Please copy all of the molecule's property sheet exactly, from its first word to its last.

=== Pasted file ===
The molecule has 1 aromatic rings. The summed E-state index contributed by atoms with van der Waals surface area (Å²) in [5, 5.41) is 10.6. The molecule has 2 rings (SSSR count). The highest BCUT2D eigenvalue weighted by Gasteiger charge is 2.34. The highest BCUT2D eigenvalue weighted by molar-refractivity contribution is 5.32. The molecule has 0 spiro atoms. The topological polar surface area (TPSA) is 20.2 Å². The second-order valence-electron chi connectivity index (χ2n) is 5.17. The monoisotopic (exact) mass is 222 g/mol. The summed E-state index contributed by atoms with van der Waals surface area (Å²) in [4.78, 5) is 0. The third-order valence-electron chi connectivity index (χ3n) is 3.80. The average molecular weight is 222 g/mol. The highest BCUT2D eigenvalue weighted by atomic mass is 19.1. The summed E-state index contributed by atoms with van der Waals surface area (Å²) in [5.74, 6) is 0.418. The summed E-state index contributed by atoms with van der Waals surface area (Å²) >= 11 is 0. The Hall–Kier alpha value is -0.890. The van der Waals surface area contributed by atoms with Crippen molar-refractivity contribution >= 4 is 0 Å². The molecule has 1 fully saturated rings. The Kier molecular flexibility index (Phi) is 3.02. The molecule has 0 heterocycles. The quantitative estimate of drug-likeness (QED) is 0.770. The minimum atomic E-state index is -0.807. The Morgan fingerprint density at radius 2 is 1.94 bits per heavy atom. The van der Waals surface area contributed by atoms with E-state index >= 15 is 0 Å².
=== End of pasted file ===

The molecule has 1 aromatic rings. The summed E-state index contributed by atoms with van der Waals surface area (Å²) in [5, 5.41) is 10.6. The molecule has 2 rings (SSSR count). The highest BCUT2D eigenvalue weighted by Gasteiger charge is 2.34. The highest BCUT2D eigenvalue weighted by molar-refractivity contribution is 5.32. The molecule has 0 spiro atoms. The topological polar surface area (TPSA) is 20.2 Å². The second-order valence-electron chi connectivity index (χ2n) is 5.17. The monoisotopic (exact) mass is 222 g/mol. The summed E-state index contributed by atoms with van der Waals surface area (Å²) in [4.78, 5) is 0. The third-order valence-electron chi connectivity index (χ3n) is 3.80. The average molecular weight is 222 g/mol. The highest BCUT2D eigenvalue weighted by atomic mass is 19.1. The summed E-state index contributed by atoms with van der Waals surface area (Å²) in [5.74, 6) is 0.418. The summed E-state index contributed by atoms with van der Waals surface area (Å²) >= 11 is 0. The Hall–Kier alpha value is -0.890. The van der Waals surface area contributed by atoms with Crippen molar-refractivity contribution >= 4 is 0 Å². The molecule has 1 fully saturated rings. The Kier molecular flexibility index (Phi) is 3.02. The molecule has 0 heterocycles. The quantitative estimate of drug-likeness (QED) is 0.770. The minimum atomic E-state index is -0.807. The Morgan fingerprint density at radius 2 is 1.94 bits per heavy atom. The van der Waals surface area contributed by atoms with E-state index >= 15 is 0 Å².